Climate News Roundup
Had enough of me? Try someone else!
Hello friends! Want to find some good reading on climate? Here are a few links I’ve been reading over the last month or so.
Electric Cars, and replacement timelines
In my last piece, I wrote about investing in new electric things, specifically, cars. I love hearing from y’all, and got several notes to the affect of “Sure, but isn’t keeping my current gas car better than incurring the carbon involved in creating a new electric car?” I looked into this more and have an answer for you!
This means that even if a new EV replaces an existing conventional car, it would still start to cut emissions after less than four years of use compared to continuing to run the older vehicle, as shown in the chart below.
If you’re interested in this at all, it’s worth reading this piece, which does an exceptional job laying this all out, and has excellent graphics. Interesting to consider this — at present, the cost/benefit tradeoff between traditional versus electric cars is based on the emissions from gasoline vs. the electricity generated from the grid - from natural gas, coal, solar, hydro, nuclear, etc sources. As more renewables come online, the balance will continue to shift in favor of electric cars.
How stable are forests? As temperatures change, how fast can they adapt? And, how do we support them? Interesting question here that I think isn’t getting enough attention, especially because we’re using forests as the underpinning for most of the voluntary carbon offset market.
“A Washington Post analysis of historical temperature data found that seven counties in Minnesota have warmed more than 2 degrees Celsius since the late 19th century — about twice the global average. Winters here have warmed even faster, with 59 of the state's counties — about two thirds — eclipsing the 2C threshold during the months of December through February.”
The challenges of adaptation seem immense, and this quote both rocked me and gave me a glimmer of hope. “The worst-case scenario is if we don’t do something like this, we’ll have no forest,” he said. “Our broad objective is to look at ways to keep forests on the landscape. It may be a different forest. I like to say that it may not be your grandfather’s forest, but it will be your grandchildren’s forest.”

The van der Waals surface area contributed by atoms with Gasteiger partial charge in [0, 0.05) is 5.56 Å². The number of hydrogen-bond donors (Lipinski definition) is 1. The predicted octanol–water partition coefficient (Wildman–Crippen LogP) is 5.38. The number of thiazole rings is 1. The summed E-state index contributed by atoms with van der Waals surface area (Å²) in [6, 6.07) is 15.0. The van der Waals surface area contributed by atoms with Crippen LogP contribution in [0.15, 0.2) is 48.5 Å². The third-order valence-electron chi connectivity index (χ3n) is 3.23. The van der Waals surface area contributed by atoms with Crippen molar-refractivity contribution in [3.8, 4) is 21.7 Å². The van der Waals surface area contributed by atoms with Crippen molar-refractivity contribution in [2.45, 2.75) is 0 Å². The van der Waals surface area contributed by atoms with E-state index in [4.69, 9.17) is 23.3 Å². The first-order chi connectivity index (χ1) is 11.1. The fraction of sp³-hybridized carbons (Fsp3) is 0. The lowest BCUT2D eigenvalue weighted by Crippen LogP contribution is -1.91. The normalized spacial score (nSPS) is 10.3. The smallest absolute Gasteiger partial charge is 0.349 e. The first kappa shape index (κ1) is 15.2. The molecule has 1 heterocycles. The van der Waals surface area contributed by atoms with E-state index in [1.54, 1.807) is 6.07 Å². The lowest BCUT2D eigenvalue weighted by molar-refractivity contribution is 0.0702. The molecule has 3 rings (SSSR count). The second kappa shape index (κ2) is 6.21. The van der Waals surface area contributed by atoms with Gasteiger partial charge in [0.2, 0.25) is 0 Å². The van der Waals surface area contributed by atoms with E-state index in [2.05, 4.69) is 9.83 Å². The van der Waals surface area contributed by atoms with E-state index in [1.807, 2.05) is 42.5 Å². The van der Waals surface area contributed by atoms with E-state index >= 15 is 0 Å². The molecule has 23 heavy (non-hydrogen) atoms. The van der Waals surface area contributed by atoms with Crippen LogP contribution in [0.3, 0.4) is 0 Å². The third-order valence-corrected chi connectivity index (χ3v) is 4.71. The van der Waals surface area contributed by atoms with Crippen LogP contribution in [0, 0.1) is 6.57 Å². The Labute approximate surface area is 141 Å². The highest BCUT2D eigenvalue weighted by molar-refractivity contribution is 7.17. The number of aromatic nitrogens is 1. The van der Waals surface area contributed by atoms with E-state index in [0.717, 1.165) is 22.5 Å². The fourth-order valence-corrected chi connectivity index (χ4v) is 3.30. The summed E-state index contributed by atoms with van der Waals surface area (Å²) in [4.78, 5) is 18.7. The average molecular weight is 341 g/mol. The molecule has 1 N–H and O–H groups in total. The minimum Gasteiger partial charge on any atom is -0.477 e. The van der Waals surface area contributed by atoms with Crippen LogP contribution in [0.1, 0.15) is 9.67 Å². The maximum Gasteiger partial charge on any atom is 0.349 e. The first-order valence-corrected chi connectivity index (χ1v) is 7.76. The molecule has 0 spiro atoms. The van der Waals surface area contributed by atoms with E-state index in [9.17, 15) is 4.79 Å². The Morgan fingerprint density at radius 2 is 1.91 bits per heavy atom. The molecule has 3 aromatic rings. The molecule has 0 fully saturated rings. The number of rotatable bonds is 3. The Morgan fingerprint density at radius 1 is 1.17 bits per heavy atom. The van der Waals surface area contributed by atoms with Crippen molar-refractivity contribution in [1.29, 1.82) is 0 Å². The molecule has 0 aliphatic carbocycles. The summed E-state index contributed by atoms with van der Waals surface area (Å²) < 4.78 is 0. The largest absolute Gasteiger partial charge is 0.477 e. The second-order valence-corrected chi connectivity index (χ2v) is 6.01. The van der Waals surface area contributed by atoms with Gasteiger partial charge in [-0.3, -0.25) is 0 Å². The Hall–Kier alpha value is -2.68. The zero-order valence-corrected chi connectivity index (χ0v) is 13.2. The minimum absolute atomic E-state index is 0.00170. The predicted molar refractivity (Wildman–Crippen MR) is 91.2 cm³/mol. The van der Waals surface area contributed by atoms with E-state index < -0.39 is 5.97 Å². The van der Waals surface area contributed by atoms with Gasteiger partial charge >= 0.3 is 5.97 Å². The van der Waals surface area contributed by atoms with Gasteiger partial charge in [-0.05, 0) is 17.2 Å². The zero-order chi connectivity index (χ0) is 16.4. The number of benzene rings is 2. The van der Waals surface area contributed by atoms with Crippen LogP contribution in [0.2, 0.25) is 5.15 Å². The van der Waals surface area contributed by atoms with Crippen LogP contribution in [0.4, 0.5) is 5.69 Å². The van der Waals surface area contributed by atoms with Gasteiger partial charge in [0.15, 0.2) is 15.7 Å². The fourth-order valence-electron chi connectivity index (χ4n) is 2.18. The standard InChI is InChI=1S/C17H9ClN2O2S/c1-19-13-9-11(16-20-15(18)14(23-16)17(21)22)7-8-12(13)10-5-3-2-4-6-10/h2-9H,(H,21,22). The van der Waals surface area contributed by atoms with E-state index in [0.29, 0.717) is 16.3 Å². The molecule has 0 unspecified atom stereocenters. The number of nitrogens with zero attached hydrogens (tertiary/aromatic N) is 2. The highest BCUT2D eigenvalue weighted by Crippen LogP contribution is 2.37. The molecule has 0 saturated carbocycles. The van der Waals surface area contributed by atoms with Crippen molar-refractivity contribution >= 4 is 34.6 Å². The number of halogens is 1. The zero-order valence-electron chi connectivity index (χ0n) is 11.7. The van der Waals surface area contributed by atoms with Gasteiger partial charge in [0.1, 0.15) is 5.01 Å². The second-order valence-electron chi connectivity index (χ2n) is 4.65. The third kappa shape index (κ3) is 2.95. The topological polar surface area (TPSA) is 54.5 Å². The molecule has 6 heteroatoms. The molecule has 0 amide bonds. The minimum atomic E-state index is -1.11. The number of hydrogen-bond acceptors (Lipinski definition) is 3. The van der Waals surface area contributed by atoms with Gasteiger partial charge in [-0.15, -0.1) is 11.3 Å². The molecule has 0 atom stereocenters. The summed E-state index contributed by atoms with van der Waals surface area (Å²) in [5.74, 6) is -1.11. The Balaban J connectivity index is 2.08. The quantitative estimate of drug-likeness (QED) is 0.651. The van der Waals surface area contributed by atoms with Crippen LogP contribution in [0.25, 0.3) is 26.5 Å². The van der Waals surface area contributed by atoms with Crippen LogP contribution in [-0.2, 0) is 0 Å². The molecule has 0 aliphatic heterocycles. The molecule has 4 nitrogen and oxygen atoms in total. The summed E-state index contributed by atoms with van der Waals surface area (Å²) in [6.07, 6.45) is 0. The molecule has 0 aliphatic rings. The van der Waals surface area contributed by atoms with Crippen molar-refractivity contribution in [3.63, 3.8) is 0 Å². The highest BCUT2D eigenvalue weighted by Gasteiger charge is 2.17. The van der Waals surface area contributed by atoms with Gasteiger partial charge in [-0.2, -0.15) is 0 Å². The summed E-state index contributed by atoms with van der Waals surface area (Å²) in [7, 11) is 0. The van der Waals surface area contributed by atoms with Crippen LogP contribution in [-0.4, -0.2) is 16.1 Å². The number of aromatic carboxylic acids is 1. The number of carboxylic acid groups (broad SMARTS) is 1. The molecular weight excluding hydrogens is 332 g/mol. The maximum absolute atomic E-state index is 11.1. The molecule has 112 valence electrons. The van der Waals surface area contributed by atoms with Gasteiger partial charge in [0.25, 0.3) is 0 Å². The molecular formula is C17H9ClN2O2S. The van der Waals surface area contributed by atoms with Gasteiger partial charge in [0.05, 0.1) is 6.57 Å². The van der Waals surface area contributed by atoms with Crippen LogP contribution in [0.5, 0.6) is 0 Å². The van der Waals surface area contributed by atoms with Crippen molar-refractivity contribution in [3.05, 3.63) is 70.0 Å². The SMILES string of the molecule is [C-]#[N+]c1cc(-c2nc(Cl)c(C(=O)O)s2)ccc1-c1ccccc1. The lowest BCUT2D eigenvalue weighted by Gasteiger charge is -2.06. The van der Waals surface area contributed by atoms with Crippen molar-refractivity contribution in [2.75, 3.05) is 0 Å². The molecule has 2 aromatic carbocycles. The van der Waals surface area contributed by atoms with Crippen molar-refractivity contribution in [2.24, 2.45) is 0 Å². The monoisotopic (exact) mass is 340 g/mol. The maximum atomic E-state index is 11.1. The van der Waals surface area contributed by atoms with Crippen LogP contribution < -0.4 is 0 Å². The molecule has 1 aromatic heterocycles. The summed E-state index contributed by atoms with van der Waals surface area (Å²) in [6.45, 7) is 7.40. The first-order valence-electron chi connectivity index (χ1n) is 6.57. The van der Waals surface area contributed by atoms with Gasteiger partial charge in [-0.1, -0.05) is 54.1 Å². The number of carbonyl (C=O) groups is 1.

Fascinating look at the marathon undertaking of creating a blight-resistant American Chestnut, and the inherent complexities of balancing forest restoration and concerns about the ramifications of gene-editing.
Last May, the concentration of carbon dioxide in the atmosphere hit, for the first time in human history, 414.8 parts per million. The nonwater weight of the American chestnut, like other trees, is roughly half carbon. Few things you could plant on a piece of land would suck carbon out of the air faster than a growing chestnut tree. With this in mind, an essay last year in The Wall Street Journal suggested, “Let’s farm chestnuts again.”
The death of coal
Outside of China coal is going to die very quickly. Looking at the graph below reminds me of Hemingway’s quote about going broke, “Gradually and then suddenly.”
In three points:
Point 1: Coal power generation is plummeting.
EIA’s (US Energy Information Administration) forecasts are not to be trusted. They’ve been wrong in the same direction every year for 10 years. Bonus chart: Below is EIA screwing up PV installation year over year.
Point 2: Coal plants are shutting down ahead of schedule.
Point 3: They’re shutting down because they don’t make money any more, not, in my opinion, because they pollute or people are politically against them.
For those interested in the details of my pessimism about divestment, it’s worth reading the thread below. Basically, Harvard says they’re going to do the right thing (Progress!), but there is little reason to believe them.
Nevertheless, Shell cutting the dividend (below) should help investors make better decisions, and will likely do more for divestment than any PR campaign possibly could.
Thanks for reading!
Until next time,